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The ACL API

Access Control List (ACL) allows to filter traffic passed from switch into VLAN depending 
on permit and deny conditions that apply to packets. So, ACL can help limit network traffic 
and restrict network use by some subnets or hosts.

An ACL is ordered set of Access Control Entries (ACEs) that are represent permit and deny 
statements. For example,

permit tcp any host 10.1.1.2
deny tcp any any

Please note: the switch tests packets against the conditions from ACEs one by one. So, the 
order of ACEs is critical because the switch stops checking after the first match. If no 
conditions match, the switch denies the packet.

Currently, ACL API supports the following ACE pattern:

{permit | deny} protocol source [operator port] destination [operator port]

At protocol place you can see name of one of six enabled protocols: ip, tcp, udp, gre, esp, 
ahp.

Both source and destination may be specified in one of three ways:
1. The whole subnet: network address and network mask (cisco notation must be used) 
separated by space symbol, e.g. '171.69.198.0 0.0.0.255'.
2. A single host: keyword 'host' and ip address, e.g. 'host 10.1.1.1'.
3. The keyword 'any' for 0.0.0.0 255.255.255.255 (any host).

An operator and numeric port specify source and/or destination port when ACE protocol is 
set to tcp or udp. The following operators may be presented in ports definitions: eq (equal), 
gt (greater than), lt (less than), and range (requires two ports numbers and represents 
inclusive range).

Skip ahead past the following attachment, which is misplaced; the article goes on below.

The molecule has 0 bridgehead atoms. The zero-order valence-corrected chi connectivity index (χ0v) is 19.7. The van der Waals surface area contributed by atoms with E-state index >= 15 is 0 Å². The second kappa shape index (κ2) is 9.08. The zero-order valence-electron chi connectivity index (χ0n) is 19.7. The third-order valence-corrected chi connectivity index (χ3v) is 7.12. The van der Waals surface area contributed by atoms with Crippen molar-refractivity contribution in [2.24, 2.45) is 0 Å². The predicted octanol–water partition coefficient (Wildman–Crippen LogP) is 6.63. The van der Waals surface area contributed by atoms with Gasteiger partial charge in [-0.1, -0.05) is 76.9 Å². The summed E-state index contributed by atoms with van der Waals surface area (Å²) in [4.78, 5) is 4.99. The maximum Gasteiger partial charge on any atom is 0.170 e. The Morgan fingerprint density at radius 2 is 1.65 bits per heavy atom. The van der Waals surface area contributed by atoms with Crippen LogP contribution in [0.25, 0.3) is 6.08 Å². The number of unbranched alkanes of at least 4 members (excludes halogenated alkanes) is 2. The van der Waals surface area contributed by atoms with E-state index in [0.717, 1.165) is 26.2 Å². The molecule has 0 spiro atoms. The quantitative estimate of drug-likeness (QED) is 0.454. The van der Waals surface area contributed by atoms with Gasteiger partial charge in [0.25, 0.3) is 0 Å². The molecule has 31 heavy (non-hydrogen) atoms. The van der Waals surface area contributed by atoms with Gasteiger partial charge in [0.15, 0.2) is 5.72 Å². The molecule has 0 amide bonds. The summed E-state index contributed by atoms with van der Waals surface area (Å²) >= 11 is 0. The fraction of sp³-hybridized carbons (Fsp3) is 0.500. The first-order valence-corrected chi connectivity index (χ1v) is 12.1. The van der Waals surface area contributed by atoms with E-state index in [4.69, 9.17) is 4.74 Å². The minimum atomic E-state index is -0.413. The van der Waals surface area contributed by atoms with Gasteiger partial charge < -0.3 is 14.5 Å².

In addition to ACEs you can place remarks (comments) in ACLs. The remarks are needed 
usually for easier understanding the ACL.

Here are some examples of ACEs:

remark - allow HTTP from world to instance LAX1:210
permit tcp any host 10.1.1.1 eq 80
remark - allow 40000-41000 ports from VALN LAX1:2071
permit udp 8.10.74.224 0.0.0.31 any range 40000 41000
remark - allow SSH from world
permit tcp any any eq 22

The following commands were added to the manage-vlan command:

* The "get-acl" command shows VLAN ACL. By default, the ACL is printed on display. You 
can change this behavior by means of specifying the --file optional parameter. In this case 
the ACL is placed in the corresponding file.

Usage examples:

manage-vlan get-acl --vlan-id NYM1:2071
manage-vlan get-acl --vlan-id NYM1:2071 --file nym1-vlan2071.acl

* The "validate-acl" command validates syntax and semantics of passed ACE(s). You can 
specify one of two allowed sources where ACE(s) should be read from: --file (ACEs to 
validate are placed in the corresponding file) or a lone dash (ACEs should be read from 
standard input).

Usage examples:

manage-vlan validate-acl --file nym1-vlan2071.aces
cat nym1-vlan2071.aces | manage-vlan validate-acl -

* The "set-acl/append-acl" commands allow to make changes in VLAN ACL. Please note: 
these commands are forbidden until ACL API is tested and stabilized enough. Detailed 
descriptions of these commands will be provided in one of next notifications (when ACL 
API will be ready for public usage).

ACL Syntax and Validation

ACLs must be in a specific format to be read by the API. We have chosen the Cisco format.

{permit | deny} protocol source [operator port] destination [operator port]

For example:

permit tcp any host 10.1.1.2
deny tcp any any
  • Possible protocol values: ip, tcp, udp, gre, esp, ahp
  • Source and destination may be specified in one of three ways:

1. The whole subnet: network address and network mask (cisco notation must be used) separated by space symbol. E.g. "171.69.198.0 0.0.0.255".
2. A single host. E.g. "host 10.1.1.1".
3. Any host, from 0.0.0.0 to 255.255.255.255. Use "any".

An operator and numeric port specify source and/or destination port when ACE protocol is set to tcp or udp. The following operators may be presented in ports definitions: eq (equal), gt (greater than), lt (less than), and range (requires two ports numbers and represents inclusive range).

In addition to ACEs you can place remarks (comments) in ACLs. The remarks are needed usually for easier understanding the ACL. (question) how?

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